Managing Well-Intentioned Extra Attention


pexels-photo-38174-largeWhen someone is sick or in the hospital, it may not be long before the casserole patrol comes a knockin'. "Casserole patrol" is the term a witty colleague of mine used to describe the friends and neighbors who bring food when someone is sick. I've been there before, standing at a doorstep with a pot of chili hoping to help. The support of others can help when coping through a difficult time. It's great to feel the love. But sometimes when a lot is already on your plate (pun slightly intended), the attention can be overwhelming. So when you are on the receiving end, how do you handle all of this well-intentioned extra attention?

Let's look at some issues that can arise.

Issue #1 : You simply do not have enough time to answer each phone call or email.

Solution: It is okay if you cannot respond to every call. Change your personal voicemail.  I knew a caregiver who changed her voicemail to say:

“Hello. As you may know I am tending to some personal family matters at this time. I am grateful for the calls and support provided. I'm sorry I may not be able to promptly respond. Please know that I do receive your messages and your support brings me comfort at this time”.

This is just one example. You can be as discreet or detailed as you would like. This allows you to express your gratitude and takes you off the hook for not immediately responding. You can write a general Facebook post or send a summary email update. Which leads us to Issue #2...

Issue #2: You feel guilty for not responding. You are spending more time than you'd like on the phone or computer.

Solution: Check in with yourself. Picture the amount of energy you have for the day represented in a pie chart. Slices may be spent tending to appointments, hospital visits, the needs of your loved one. You still have to eat, go to work, clean the house. At a certain point, you run out of slices and something has to give. Perhaps it’s the phone call from your neighbor. Yes, you appreciate her support, but if you aren't able to tell her until sometime next week that is okay. If you want to respond to all calls, set aside a particular time to do so. Any non-urgent calls received after that time can wait until the next day.

Issue #3: You would like to take advantage of offers of help, but you feel guilty for doing so or aren't sure how to ask.

Solution: Here's a secret: people like to feel that they are helping. Often they are unsure of what to say or offer. It can be a relief if you tell them how to help. If your fridge is full, politely decline offers of food but suggest an alternative. Perhaps walking the dog, mowing the lawn or running an errand. Maybe ask them to pass on information, sparing you another telephone call. If you have a trusted and willing friend, take advantage and ask them to serve as a coordinator. They could set up a calendar. They can field calls, letting friends know how they can help. If someone shows up at the door offering help, pull them in! Perhaps they can sit with your loved one for the next twenty minutes so you can go take a shower without worry.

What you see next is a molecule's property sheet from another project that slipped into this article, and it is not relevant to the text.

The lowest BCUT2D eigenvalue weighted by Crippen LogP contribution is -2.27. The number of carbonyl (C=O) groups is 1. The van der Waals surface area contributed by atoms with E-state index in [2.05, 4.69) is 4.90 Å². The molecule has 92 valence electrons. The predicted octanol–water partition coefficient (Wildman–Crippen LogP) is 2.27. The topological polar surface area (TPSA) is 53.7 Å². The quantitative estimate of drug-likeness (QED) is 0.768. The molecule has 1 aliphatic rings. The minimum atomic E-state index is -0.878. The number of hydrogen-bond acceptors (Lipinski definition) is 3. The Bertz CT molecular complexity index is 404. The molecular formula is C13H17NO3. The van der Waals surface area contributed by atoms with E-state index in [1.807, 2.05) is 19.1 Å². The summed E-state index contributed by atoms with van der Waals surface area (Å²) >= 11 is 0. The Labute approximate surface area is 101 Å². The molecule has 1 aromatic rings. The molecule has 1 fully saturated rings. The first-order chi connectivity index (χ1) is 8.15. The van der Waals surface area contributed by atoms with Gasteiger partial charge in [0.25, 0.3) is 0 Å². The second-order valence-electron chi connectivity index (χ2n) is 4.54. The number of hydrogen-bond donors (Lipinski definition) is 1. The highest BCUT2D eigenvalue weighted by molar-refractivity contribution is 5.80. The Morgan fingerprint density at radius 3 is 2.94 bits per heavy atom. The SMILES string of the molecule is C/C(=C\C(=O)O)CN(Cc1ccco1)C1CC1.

If you foresee yourself needing help for the long haul, then plan for it and ask others to plan as well. For some people who offer to help you can say,

"Right now we are positively overwhelmed by the amount of support and we have what we need to get by. But to be honest I think we are going to be dealing with this for a long time. It may be that in a month or two I could still use some help, and it would really help if I know I could call on you then for some support."

Issue #4: The person you are caring for is too tired for visitors, yet you don’t want to turn people away.

Solution: If needed, set boundaries. Go ahead, blame it on doctor's orders for rest. The person you are caring for also has a pie chart of energy. Each interaction is going to take some slice of their pie chart. Set guidelines: “no more than two visitors at a time”, “please limit visits to 15 minutes”, “please do not wake if they're sleeping”. Perhaps you set particular days or times for visiting hours and any other time is left for immediate family only. Visiting can be exhausting to the person who is ill or recovering. By knowing ahead of time when visits will occur, your loved one  can plan to rest up before hand or limit activity after as they may be worn-out. Have a notebook that visitors can use to leave a message if a window for visits is missed.

Support from others can be invaluable during times of adversity. It may sound easier said than done, but please feel empowered to spend your time and energy in a way that is most meaningful and helpful to you. Don’t be afraid to ask for help or feel guilty saying "no". Take this experience with you– you will one day be a great support to others as you remember what was most and least helpful to you.

Do you have examples of how you have managed visitors and offers of help? Please share!



About Author

Katie Seavey Pegoraro

Sr Associate Work Life Program Manager

Katie Seavey Pegoraro supports employees with issues of stress and balance, providing tools and resources to cope when life feels overwhelming. Katie is a contact for those who may be coping with issues of mental health, substance use, or grief and loss. A young professional herself, Katie is a unique support to employees who are navigating the many life transitions that occur in your 20's and 30's.

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